aldi christmas ad 2018 kevin the carrot

Source: Aldi

In November last year there were more searches for the term Kevin the Carrot than for Father Christmas

You have to hand it to Aldi. It’s turned the humble carrot into a cultural icon. Yes, love him or loathe him, Kevin the Carrot this week entered the Museum of Brands, sitting improbably alongside Mickey Mouse and Paddington Bear in a temporary festive exhibit at the museum’s ‘Branding Hall’ in Notting Hill.

It’s a great publicity stunt but as much for the Museum of Brands as for Aldi (no money changed hands), because Kevin is a phenomenon: created for its Christmas ad in 2016 to bring some warmth to the Aldi brand, such has been its popularity that once again this year there have been queues of shoppers lining up outside its shops to buy the cuddly toy - with reports of fights in store - having also sold out within hours online.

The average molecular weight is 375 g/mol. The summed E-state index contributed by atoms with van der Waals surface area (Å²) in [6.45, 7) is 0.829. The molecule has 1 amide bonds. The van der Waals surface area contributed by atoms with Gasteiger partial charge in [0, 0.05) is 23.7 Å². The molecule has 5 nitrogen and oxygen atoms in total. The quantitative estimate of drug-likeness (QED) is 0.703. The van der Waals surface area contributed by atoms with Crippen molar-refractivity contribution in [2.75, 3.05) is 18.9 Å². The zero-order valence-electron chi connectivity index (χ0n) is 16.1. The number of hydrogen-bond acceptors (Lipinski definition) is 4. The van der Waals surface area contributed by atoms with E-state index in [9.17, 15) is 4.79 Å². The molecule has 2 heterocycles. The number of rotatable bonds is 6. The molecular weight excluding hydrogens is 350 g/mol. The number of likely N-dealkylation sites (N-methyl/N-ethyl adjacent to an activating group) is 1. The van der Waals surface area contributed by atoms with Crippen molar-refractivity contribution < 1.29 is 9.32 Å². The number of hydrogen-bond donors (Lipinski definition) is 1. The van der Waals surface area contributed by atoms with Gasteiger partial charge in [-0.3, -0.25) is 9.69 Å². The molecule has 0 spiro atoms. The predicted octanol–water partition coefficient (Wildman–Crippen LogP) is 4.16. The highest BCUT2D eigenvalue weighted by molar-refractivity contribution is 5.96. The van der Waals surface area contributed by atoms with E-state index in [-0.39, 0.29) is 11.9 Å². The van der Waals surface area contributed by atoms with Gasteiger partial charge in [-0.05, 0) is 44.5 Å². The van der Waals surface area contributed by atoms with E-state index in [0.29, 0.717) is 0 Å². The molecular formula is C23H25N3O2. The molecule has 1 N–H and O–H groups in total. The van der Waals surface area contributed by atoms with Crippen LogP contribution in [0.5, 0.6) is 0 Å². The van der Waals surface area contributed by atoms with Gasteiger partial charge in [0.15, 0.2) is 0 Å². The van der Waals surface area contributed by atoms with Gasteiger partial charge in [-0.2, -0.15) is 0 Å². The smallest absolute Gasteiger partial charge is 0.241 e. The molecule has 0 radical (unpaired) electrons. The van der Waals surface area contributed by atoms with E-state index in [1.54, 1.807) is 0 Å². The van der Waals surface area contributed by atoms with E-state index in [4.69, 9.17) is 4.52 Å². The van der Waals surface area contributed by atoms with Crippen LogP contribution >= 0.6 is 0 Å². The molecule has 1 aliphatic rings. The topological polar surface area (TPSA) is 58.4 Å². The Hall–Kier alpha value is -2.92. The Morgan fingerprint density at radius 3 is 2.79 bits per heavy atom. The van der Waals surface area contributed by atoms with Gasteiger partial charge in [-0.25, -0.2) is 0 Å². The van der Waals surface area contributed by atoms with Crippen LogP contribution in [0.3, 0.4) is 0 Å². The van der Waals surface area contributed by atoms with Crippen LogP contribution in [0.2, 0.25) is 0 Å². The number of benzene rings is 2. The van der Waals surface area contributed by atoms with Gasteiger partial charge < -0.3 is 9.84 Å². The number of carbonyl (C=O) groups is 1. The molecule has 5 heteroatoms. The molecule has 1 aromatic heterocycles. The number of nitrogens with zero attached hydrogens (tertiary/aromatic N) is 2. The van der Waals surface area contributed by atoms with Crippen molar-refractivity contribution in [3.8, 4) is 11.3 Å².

This is the sort of publicity money isn’t supposed to be able to buy but, combined with brilliant marketing vision and execution, it clearly has. Indeed, in November last year there were more searches for the term Kevin the Carrot than for Father Christmas. Crucially, whereas other brands try to reinvent the wheel every year, Aldi has built on the festive goodwill Kevin generates year in, year out. 

Christmas ads 2019: Who’s nailed it and who’s failed it this year?

But there’s a deeper significance to Kevin the Carrot. For he’s a symbol of Aldi’s wider success. While the big four slugged it out for years promoting cheap (subsidised) booze, Aldi made fruit & veg the central plank of its value message. And it’s been so successful Aldi sells more fresh produce than Morrisons - overindexing on carrots among others - and has also just overtaken Sainsbury’s on meat sales.

The irony of Kevin’s starring role at the Museum of Brands is that Aldi is better known for copying brands - but he’s also a reminder that Aldi is a powerhouse brand to rival anything fmcg can muster. Kevin is its cuddly embodiment.

Warming to its theme, the museum warned visitors this week to hurry along to see Kevin in his glass case - “because when he’s gone he’s gone”. Perhaps. Aldi’s staying power, and the enduring appeal of Kevin, is another matter. It will certainly take a brave marketing director to drop the cuddly carrot come Christmas 2020.